The result would be a world 'in which wrong actions were impossible,
and in which, therefore, freedom of the will would be void; . .
. evil thoughts would be impossible, for the cerebral matter which
we use in thinking would refuse its task when we attempted to frame
Therefore, moral choices would not be possible, which would not
be desirable for the reasons given under the Free Will Defence.
8. Evidential Form of the Problem
This form of the problem admits that
it is possible for God and evil to co-exist. This is treated as
a hypothesis which is tested based on the evidence available to
support and refute it. Many people experience God as a loving God.
They have read in the Bible that he is so, and believe he has acted
in loving ways at many points in history. This counts as strong
evidence for the theist.
So, even though we may not be able to reconcile all the suffering
we see, it must be remembered that our finite minds will not be
able to comprehend everything. We must examine all the evidence,
and though we may see the existence of evil as a difficulty, we
can take it on faith that God is loving and has his reasons for
This argument has the advantage of
making use of all aspects of religious experience. It accepts the
incompleteness of each theodicy. But taken together, they constitute
a strong argument. It shows that there is an element of faith in
people's willingness, or otherwise, to accept a resolution to this
problem. On the other hand, it legitimises the atheist's attempt
to accumulate evidence and testimony contrary to the existence of
a loving God, and boils the solution down to a choice between two
9. Gratuitous Evil
A problem with any theodicy attempting
to explain every form of suffering is that some suffering seems
to be beyond explanation. Foremost among these gratuitous evils
is the extreme suffering which some children go through from birth.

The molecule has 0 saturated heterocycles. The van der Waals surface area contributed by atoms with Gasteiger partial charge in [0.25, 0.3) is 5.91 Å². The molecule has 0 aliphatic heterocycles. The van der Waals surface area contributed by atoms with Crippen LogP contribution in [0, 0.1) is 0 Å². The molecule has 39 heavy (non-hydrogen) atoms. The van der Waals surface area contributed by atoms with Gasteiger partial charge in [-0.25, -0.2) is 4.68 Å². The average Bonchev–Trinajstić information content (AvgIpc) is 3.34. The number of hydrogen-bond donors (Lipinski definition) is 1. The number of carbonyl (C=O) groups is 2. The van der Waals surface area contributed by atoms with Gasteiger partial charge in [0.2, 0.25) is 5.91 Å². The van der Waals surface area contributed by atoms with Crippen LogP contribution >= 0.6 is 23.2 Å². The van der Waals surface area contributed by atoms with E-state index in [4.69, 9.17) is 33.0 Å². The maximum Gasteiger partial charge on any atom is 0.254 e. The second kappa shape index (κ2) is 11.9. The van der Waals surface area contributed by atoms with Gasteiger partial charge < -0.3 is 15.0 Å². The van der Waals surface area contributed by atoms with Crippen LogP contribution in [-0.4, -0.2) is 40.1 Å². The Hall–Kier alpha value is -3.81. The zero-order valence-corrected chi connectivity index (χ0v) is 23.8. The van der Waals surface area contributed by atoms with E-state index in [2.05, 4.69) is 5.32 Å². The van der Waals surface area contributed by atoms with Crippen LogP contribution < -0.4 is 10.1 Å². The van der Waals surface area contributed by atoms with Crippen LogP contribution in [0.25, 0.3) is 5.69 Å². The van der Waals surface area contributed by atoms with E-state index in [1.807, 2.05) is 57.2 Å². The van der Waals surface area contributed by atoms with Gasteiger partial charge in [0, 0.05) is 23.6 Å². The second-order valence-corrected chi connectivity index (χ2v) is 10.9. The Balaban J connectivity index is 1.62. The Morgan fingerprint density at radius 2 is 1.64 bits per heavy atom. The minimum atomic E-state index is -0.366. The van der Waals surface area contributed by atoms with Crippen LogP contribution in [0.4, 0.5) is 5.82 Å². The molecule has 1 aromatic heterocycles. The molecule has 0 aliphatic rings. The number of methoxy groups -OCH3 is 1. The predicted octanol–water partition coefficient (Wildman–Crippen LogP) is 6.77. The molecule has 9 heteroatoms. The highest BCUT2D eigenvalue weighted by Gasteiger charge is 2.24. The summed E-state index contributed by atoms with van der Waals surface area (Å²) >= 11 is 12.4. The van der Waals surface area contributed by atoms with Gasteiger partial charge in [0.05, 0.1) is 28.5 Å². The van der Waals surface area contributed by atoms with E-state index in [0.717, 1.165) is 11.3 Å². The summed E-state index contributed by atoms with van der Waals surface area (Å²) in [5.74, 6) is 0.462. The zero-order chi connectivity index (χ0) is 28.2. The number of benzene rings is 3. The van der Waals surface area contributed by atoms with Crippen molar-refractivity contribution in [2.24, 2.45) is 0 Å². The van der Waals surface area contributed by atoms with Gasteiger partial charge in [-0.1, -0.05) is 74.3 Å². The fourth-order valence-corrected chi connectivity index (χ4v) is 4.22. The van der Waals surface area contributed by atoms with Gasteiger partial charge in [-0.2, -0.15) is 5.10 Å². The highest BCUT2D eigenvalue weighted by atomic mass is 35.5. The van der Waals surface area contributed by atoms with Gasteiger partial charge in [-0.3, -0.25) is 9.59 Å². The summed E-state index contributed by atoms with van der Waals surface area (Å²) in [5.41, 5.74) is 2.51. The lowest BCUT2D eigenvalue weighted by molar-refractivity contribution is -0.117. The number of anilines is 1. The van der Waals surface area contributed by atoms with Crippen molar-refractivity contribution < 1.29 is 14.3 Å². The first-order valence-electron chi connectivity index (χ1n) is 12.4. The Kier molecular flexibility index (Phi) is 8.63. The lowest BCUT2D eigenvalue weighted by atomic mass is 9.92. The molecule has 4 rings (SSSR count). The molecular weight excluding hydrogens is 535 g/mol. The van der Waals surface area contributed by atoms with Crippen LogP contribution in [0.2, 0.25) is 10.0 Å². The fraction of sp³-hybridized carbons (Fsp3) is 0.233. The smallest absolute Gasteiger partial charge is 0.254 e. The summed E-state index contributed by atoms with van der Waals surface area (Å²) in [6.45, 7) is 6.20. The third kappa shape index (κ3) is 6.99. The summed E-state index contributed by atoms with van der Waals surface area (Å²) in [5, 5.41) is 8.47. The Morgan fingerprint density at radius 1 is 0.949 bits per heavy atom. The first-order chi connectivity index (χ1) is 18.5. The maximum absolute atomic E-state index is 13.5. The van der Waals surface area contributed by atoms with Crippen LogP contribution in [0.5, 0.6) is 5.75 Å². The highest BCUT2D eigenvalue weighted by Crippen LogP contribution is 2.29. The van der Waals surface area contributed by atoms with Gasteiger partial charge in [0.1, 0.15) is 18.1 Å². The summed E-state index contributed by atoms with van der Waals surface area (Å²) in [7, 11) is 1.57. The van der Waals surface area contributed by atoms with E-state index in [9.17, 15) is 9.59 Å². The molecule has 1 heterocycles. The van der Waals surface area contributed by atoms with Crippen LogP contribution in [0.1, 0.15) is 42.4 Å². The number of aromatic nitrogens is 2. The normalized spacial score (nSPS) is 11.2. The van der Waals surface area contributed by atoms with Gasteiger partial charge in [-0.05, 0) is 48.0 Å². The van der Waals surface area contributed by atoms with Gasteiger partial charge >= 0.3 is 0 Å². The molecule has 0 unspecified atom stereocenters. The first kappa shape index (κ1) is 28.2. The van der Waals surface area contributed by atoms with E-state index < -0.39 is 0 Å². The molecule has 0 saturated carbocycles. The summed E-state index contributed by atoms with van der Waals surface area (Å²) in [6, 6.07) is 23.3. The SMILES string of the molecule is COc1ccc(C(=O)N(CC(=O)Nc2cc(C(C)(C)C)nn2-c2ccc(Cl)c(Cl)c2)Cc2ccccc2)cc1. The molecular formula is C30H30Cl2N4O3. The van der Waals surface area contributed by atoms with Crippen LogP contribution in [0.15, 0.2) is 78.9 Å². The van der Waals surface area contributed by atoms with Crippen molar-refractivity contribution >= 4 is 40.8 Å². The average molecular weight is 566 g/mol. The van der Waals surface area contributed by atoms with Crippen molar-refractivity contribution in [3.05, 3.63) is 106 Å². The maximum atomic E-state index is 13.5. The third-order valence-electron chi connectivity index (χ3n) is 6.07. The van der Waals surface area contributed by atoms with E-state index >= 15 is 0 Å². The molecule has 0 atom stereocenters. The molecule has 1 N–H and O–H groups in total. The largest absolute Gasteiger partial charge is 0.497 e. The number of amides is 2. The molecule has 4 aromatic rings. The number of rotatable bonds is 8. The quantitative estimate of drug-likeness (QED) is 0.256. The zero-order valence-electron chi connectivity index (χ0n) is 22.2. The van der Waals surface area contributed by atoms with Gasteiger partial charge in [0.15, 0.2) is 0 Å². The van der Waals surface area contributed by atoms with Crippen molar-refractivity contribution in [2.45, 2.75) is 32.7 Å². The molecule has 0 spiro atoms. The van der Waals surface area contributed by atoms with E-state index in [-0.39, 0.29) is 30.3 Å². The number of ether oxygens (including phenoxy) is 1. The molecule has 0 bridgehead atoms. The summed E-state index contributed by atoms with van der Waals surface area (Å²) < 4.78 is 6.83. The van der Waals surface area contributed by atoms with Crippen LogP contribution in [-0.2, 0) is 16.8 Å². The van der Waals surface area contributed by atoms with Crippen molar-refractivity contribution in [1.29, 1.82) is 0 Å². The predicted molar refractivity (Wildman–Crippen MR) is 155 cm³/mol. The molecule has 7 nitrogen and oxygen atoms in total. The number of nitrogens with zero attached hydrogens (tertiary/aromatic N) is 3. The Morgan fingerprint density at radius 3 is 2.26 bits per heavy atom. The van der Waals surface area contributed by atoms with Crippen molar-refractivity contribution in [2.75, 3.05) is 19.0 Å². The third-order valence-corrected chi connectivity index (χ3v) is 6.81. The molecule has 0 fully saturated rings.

This, of all suffering, seems to have no redeeming value. This allegedly
weakens the case for theism in that new explanations are seen as
ad hoc. As we have seen, some theists claim that the apparent
gratuity of some suffering is caused by the limitations of human
reason, while others claim that these types of sufferings are punishments
for sins committed. Others claim that it will all work out in the
long run in heaven, so meanwhile we should just have faith.
However, some commentators have noted
that these interpretations are not necessitated by beliefs about
the character of God. Rather, they are based on the assumption that
a loving God could not allow gratuitous evil to exist. This involves
denying the experience and feelings of gratuitous evil and means
that 'theodicy never relevantly addresses the very phenomenon it
purports to explicate.'
This assumption has been critiqued
in detail (for example, by Peterson). This is not just a philosophical
point of discussion, but has broader implications:
"A theistic case against gratuitous
evil casts grave doubt on the reliability of human experience and
on the moral and rational categories which condition it, and thus
runs the risk of being self-defeating." 
Peterson assumes that if God gives
people free will with the goal of accomplishing the maximum good,
it must also be possible they can accomplish the maximum evil, which,
be definition, would be gratuitous evil. Since the world needs to
operate according to natural laws which do not seem easily changeable,
the gratuitous nature of some natural evils is a consequence of
the natural order, and not of a specific reason for that evil. Peterson
claims that gratuitous evil is an essential part of God's hiddenness,
which, agreeing with Hick's thesis, is needed for humans to freely
choose whether to believe in God or not. He claims that gratuitous
evil is evidence for theism, revealing a God who places a
high premium on creativity and moral effort and who wants to transform
humans into his likeness. It reveals a God who wants to give the
most to his creatures. But in order that this gift can be freely
accepted, the environment must be a perilous one.
Theodicy does not explain each particular
instance of suffering, but tries to explain the kind of world we
have, which allows even the most gratuitous suffering to occur.
This view leads to a change in the role of the theodicist.
Instead of seeking an explanation for each case of suffering, the
theodicist shows how suffering in general can be redemptive. This,
in itself, can bring significant hope in the midst of pain. It gives
someone reasons to cling faithfully to God while weathering the
storm. This remains an important way to relieve suffering and spread
the grace of God in the world.
Suffering exists, and causes problems
for humans in their approach to God. We cannot be confident that
we know why God allows each particular episode of suffering. Job
never found out why he was suffering (Job 42:1-6). The relentless
search for an explanation for each particular instance of suffering
can even be a cause for further suffering. False explanations can
cause even more pain, for example by inflicting false guilt, offering
false hope, or denying the reality or extent of the pain. God does
not promise to explain the cause of our suffering, but he does promise